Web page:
Tree Council launches national plan to tackle threat to millions of Britain’s trees facing ash dieback disease
The Tree Council has developed a four-point plan to help local authorities fight ash dieback, the most significant tree disease to hit the UK since Dutch Elm disease emerged in the 1970s.
The plan, to be circulated as an easy-to-use “toolkit”, is designed to:
- Raise awareness of the disease
- Help councils create local action plans
- Identify best practice for managing non-woodland trees
- Advise on recovery and creation of alternative treescapes
Ash is the third most common tree in Britain and there are up to 60 million ash trees outside woodlands in the UK. Ash dieback was first officially recorded in the UK in 2012, with only a small fraction of trees proving resistant.
The Ash Dieback Action Plan Toolkit, prepared by The Tree Council and Fera Science Limited (formerly the Food and Environment Research Agency) with the support of the Department for Environment, Food and Rural Affairs (Defra), brings together guidance and case studies from local authorities already tackling the issue.
It urges local authorities and others managing the landscape to address the threat now, rather than believing ash dieback can be managed as part of “business as usual”. The plan draws attention not only to the significant economic and environmental impacts, but also to the dangers dead and dying trees pose to human health and safety.
The plan, a living document that will be updated as scientists and local authorities discover more about the disease, is launched today. It encourages authorities to recruit volunteer local environmentalists to help in identifying the scale of the problem.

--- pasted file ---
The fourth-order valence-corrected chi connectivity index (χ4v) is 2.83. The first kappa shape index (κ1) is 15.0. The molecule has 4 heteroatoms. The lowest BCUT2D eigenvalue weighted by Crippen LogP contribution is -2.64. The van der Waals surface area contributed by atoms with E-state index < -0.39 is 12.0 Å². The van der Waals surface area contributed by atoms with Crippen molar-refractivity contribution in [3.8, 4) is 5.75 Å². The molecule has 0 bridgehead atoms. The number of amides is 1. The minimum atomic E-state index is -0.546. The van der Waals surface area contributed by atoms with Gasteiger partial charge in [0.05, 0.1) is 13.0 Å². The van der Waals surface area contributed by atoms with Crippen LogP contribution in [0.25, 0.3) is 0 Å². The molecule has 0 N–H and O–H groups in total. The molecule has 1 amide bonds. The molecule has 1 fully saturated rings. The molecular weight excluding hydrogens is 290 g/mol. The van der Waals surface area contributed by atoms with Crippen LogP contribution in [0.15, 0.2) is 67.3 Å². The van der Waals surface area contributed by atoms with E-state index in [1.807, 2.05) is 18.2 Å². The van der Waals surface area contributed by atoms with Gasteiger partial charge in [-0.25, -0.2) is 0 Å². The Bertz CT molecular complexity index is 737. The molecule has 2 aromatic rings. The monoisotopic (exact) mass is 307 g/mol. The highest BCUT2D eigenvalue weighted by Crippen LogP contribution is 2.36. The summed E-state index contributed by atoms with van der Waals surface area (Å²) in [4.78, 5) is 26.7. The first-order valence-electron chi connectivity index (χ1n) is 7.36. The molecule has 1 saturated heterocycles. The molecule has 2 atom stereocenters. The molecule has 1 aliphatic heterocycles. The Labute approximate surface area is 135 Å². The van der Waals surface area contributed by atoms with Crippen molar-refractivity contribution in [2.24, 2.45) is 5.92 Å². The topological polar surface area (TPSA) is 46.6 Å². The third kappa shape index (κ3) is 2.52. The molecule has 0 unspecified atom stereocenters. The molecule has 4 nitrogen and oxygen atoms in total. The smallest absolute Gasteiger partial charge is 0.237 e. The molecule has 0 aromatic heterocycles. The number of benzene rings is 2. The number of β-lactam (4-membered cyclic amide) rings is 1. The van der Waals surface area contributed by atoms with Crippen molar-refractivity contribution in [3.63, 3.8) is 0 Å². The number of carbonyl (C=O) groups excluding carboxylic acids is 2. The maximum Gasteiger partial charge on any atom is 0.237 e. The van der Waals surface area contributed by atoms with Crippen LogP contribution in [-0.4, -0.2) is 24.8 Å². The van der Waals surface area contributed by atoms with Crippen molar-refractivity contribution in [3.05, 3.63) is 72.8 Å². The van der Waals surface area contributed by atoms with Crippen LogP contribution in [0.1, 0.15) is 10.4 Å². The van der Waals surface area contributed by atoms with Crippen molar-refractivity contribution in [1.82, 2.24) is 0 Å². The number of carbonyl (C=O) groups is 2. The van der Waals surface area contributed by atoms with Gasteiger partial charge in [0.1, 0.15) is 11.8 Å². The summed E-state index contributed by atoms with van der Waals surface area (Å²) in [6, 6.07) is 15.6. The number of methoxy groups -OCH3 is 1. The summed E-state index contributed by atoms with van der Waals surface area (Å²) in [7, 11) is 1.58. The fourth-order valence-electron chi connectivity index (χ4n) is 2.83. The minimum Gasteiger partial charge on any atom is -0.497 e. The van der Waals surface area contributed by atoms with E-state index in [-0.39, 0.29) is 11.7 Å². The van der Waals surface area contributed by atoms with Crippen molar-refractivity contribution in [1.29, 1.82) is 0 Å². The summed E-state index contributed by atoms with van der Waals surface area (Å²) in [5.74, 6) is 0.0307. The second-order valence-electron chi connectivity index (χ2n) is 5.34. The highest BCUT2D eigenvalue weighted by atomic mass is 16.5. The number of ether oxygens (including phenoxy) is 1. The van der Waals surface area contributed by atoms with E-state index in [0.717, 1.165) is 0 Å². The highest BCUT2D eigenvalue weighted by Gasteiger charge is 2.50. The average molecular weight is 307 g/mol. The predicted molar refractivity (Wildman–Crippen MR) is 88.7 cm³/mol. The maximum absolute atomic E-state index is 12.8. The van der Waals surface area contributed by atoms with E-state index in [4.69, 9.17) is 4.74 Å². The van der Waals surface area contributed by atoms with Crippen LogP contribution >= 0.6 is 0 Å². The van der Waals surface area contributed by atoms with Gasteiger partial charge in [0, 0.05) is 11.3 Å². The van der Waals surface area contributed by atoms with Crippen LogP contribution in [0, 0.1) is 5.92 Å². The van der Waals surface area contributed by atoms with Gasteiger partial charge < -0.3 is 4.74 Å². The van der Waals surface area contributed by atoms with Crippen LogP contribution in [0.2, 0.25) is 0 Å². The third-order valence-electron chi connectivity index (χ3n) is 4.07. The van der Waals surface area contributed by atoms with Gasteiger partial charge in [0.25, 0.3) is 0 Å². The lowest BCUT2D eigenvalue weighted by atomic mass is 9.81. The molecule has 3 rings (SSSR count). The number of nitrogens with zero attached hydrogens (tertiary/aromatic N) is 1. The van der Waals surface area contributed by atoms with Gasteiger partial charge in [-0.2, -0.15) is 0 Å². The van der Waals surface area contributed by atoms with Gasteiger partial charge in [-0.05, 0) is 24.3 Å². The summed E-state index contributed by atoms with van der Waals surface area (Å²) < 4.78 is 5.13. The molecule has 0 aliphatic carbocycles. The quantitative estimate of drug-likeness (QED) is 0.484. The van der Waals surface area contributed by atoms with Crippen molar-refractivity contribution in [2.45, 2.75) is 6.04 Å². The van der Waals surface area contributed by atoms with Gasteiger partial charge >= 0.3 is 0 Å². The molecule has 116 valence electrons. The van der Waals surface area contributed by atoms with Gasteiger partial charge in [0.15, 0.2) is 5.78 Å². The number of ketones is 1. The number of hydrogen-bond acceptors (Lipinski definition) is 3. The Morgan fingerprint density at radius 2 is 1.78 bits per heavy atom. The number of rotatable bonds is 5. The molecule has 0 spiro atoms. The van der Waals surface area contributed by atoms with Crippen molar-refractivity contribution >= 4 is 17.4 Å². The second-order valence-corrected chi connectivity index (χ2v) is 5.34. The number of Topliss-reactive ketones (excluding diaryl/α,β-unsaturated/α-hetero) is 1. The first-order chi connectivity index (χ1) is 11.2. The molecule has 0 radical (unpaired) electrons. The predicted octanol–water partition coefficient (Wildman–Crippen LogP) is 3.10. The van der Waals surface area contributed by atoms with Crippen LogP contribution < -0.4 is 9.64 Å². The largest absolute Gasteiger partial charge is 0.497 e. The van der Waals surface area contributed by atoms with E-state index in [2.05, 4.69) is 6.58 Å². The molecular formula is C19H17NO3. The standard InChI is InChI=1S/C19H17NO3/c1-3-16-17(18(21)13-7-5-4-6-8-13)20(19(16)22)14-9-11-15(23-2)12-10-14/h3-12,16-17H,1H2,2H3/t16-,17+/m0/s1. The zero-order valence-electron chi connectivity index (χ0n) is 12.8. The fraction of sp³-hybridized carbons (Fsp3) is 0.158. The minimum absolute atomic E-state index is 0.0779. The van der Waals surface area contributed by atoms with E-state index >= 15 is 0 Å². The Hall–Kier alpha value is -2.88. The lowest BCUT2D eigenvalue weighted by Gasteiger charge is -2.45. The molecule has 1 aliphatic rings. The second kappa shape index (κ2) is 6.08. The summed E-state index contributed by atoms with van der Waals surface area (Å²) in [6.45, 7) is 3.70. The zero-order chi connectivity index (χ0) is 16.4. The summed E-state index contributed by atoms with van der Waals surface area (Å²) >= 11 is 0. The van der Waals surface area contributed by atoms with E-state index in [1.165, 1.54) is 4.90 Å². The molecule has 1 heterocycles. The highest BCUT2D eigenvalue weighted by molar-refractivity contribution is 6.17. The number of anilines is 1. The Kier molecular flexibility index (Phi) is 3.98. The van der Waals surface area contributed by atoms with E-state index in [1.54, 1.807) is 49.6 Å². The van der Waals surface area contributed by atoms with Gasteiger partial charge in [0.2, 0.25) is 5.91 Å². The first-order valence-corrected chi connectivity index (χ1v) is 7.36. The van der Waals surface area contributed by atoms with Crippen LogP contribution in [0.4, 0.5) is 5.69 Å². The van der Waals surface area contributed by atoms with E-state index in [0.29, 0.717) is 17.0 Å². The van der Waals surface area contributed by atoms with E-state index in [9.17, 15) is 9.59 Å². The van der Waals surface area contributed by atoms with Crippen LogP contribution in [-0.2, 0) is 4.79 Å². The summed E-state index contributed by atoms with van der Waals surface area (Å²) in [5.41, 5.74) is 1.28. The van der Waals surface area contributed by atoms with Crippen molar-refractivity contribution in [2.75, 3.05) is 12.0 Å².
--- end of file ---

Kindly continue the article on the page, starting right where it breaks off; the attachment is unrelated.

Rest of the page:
Sara Lom, CEO of The Tree Council, launching the Toolkit, said:
“It’s essential we support local authorities to manage the risks posed by the death of ash trees throughout the country. It’s a very real challenge, not only for them but also for our wonderful British treescape. We want our volunteer Tree Wardens to work with local authorities to help monitor and report on diseased trees and support replanting efforts.”
“Since ash dieback was first discovered in 2012, we have been working collaboratively with sectors that will be impacted by the disease.”,/p>
Says Defra’s Chief Plant Health Officer Nicola Spence.
“This includes investment of more than £6m into ash dieback research. This toolkit draws together practical guidance from that body of research and from the local authorities that have taken a lead in managing non-woodland trees. We believe this will help all authorities develop responses to the threat at a local level.
Blake Pain, Lead Member for Environment & Transport at Leicestershire County Council, one of the participating local authorities, said:
“developing an Ash Dieback Plan has enabled us to understand the potential scale and level of risk that the disease poses across Leicestershire, and allows us to put in place a proportionate and considered response from across the council that can evolve over time. This will allow us to prioritise resource where needed, and tailor our approach as we learn more about the disease.”
Ash dieback is caused by the Hymenoscyphus fraxineus fungus. It results in leaf loss, crown dieback and bark lesions. Mortality rates of up to 85% have recently been reported on some sites across Europe. However, a small proportion of trees are showing tolerance to the disease, and Defra are funding research on the mechanisms behind this which may allow tolerant UK ash trees to be bred for the future.
The Ash Dieback Action Plan Toolkit highlights the ways in which local authorities are proactively working together with their communities to tackle the effects of ash dieback. To discuss holding an event in your region on the Ash Dieback Action Plan Toolkit, contact The Tree Council on 020 7407 9992.